Three months after opening their Latin-Mediterranean bistro Piripi, named for the Spanish word for “tipsy,” Victoria and Hugo Meyer were dizzy with mandates and pivots. Servers became delivery drivers; a parking lot became the dining room; and suddenly they were packing up high-end scallop dinners with free champagne in to go containers—something they never wanted to do.
“They wanted us to dance, so we danced,” says Victoria Meyer, co-owner of the 4,000 square foot concept in Erie, Colo. Along with husband and chef Hugo Meyer, the duo kicked off a “Keep your Spirits Up” campaign with free champaign and did what they needed to do to survive.
“We protected everyone’s jobs. We made sure they had work. And, when we were pushed up against the wall, we agreed to deliver entrees we never would have thought would be appropriate for delivery. And did everything we could think of to make a good impression with our patrons.”
In the span of just three months, the Meyers successfully implemented a variety of new ideas that won the both the hearts and mouths of their customers. And they were doubly rewarded with loyalty and a booming business.
In this week’s Q&A with Boxerbrand blog Recipe for Success, Victoria Meyer discusses the up and down of opening a restaurant in the pandemic age.
BB: How did the closure affect Piripi?
VM: We were fortunate that when we opened in August 2020 we were able to have full capacity up until Thanksgiving. At which point, we were forced to close our indoor and pivot to takeout. Takeout was something my husband never wanted to do. We took our servers and made them delivery drivers. And we took our dining room the in the building we own and moved the entire business into a tent in the parking lot. And we asked our servers to go go down there. We put up fireplaces, Christmas trees and offered music. They wanted us to dance, so we danced.
BB: How did you convert so quickly to delivery?
VM: When we felt pushed up against the wall, we decided to try delivery. We put our servers under the umbrella of our commercial insurance so they could operate vehicles and deliver our meals.
Our customers ordered unbelievable amounts of food, from $50 steaks to calamari and scallops. We never thought we could package something like scallops to go, but we did. As a way of showing our appreciation, we doubled the quantity of appetizers and small plates and gave price breaks where we could.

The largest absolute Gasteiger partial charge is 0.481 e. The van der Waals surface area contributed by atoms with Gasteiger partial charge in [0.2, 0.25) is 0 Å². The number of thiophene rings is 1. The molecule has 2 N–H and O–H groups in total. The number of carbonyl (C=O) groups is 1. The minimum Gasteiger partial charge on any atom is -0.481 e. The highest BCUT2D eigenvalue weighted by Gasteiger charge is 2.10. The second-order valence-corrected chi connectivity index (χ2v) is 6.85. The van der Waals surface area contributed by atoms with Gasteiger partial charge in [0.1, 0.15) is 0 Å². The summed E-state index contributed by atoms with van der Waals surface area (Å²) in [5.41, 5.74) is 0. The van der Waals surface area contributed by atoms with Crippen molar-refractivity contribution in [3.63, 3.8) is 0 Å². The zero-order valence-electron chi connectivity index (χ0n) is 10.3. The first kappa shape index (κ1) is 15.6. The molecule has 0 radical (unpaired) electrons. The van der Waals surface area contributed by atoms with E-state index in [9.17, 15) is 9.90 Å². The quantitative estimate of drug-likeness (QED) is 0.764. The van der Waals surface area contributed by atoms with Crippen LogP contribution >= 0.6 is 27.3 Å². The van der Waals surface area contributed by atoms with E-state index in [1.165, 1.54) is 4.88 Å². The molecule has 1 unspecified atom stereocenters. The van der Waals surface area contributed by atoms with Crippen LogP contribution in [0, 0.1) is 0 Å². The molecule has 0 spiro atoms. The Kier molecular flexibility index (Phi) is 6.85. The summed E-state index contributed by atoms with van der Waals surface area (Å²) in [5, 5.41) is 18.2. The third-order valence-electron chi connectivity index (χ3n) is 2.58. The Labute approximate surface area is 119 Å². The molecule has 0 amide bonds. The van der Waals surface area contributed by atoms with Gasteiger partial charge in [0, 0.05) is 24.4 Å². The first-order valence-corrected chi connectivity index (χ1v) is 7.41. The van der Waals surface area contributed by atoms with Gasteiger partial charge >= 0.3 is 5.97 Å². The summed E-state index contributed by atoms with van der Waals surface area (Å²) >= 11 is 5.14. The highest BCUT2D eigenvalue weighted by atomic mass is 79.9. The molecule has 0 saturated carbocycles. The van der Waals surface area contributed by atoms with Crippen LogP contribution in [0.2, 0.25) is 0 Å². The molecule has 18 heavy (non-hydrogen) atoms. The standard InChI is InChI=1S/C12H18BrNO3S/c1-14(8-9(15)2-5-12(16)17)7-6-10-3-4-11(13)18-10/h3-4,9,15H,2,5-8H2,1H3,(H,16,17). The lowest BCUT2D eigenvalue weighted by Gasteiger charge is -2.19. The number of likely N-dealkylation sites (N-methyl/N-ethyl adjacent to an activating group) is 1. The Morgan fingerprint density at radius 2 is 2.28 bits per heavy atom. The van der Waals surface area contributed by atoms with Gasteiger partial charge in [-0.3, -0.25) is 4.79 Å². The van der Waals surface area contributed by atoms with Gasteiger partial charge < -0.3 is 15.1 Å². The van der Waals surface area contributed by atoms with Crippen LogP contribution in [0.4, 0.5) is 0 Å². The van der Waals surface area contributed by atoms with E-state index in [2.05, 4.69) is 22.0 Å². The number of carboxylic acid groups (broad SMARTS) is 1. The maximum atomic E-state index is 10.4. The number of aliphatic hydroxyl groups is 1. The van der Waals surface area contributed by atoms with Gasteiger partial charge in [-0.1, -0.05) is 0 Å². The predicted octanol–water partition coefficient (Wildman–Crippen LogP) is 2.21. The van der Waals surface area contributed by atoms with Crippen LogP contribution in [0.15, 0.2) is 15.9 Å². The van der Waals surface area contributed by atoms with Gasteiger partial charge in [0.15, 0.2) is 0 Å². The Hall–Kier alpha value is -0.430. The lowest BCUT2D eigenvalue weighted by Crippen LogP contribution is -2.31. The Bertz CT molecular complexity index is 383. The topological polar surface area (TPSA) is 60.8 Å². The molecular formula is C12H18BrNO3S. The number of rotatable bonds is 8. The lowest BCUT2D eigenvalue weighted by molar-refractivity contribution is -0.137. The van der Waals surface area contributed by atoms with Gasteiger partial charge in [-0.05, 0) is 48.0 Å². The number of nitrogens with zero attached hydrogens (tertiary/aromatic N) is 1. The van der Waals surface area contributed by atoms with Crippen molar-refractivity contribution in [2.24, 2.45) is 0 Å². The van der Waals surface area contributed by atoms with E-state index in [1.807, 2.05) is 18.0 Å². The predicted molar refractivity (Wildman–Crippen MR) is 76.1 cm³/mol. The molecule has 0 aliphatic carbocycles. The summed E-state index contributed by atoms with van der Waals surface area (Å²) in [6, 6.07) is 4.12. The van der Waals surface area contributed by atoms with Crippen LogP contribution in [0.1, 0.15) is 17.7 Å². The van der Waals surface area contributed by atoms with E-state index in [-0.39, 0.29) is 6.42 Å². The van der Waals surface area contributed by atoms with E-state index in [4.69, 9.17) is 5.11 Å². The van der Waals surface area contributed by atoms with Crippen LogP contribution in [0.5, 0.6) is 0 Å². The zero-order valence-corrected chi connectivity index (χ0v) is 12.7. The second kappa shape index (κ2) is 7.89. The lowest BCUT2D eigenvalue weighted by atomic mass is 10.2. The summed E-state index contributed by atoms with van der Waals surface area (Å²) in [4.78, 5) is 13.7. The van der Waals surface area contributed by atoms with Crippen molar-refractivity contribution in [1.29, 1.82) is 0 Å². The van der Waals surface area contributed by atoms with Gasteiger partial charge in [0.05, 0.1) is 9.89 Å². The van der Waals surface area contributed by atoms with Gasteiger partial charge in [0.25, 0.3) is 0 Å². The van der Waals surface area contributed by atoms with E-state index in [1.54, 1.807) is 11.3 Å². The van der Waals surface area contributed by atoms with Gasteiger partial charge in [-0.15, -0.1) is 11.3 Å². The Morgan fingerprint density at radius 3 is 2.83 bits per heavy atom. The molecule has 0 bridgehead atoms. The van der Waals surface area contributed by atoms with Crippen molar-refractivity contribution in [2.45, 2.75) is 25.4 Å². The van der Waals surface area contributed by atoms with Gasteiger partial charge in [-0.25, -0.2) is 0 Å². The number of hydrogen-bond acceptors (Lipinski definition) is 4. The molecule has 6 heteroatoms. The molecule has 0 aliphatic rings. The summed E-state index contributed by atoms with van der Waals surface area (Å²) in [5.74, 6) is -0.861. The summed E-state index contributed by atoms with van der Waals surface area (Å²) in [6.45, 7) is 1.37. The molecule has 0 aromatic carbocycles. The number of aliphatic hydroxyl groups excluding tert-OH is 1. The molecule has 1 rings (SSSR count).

And because we were new and wanted to make a good impression on people, we made a campaign called Keep Your Spirits Up and delivered small bottles of free champagne. We felt like we needed something for our customers to remember us by, because we were brand new and didn’t have a past or history with them.
BB: When did you reopen and how did it go?
VM: We reopened the first week of January. We brought our dining room back indoors and got rid of our tent. And the people continued to come. But we didn’t really see an uptick until everyone started getting vaccinated. Then it was a tidal wave! We managed to keep up our delivery service up until recently, when we ended it due to staffing issues. But we’re keeping our curbside because it had had a positive response.
BB: And the Boxerbrand menus have worked out for you?
VM: There was a point during all this that reusable menus were not popular in Colorado. But we stood by our menus and just wiped those them and sanitized them, and I have to tell you that our customers just adored them. Though we were encouraged to switch to a QR code so that our customers could use their phones to look at our menu, our customers didn’t want to. And they were just in awe of holding a menu. There’s just something so tactile and enjoyable about holding one, and they worked out great. This is our third restaurant, and we’ve used Boxerbrand at all three. We used to have a restaurant in the Caribbean, and even outside, exposed to sun and water, those menus withstood it.
BB: What is your philosophy for handling difficult days?
VM: We had a couple days where things were pretty tough. I now believe that adversity strengthens our character, and we try to look at every challenge to be met as an opportunity. — Piripi uses Boxerbrand’s Slenders (brushed titanium) and Iridescents (powder-coat bronze) menu covers in their table presentation. Thank you!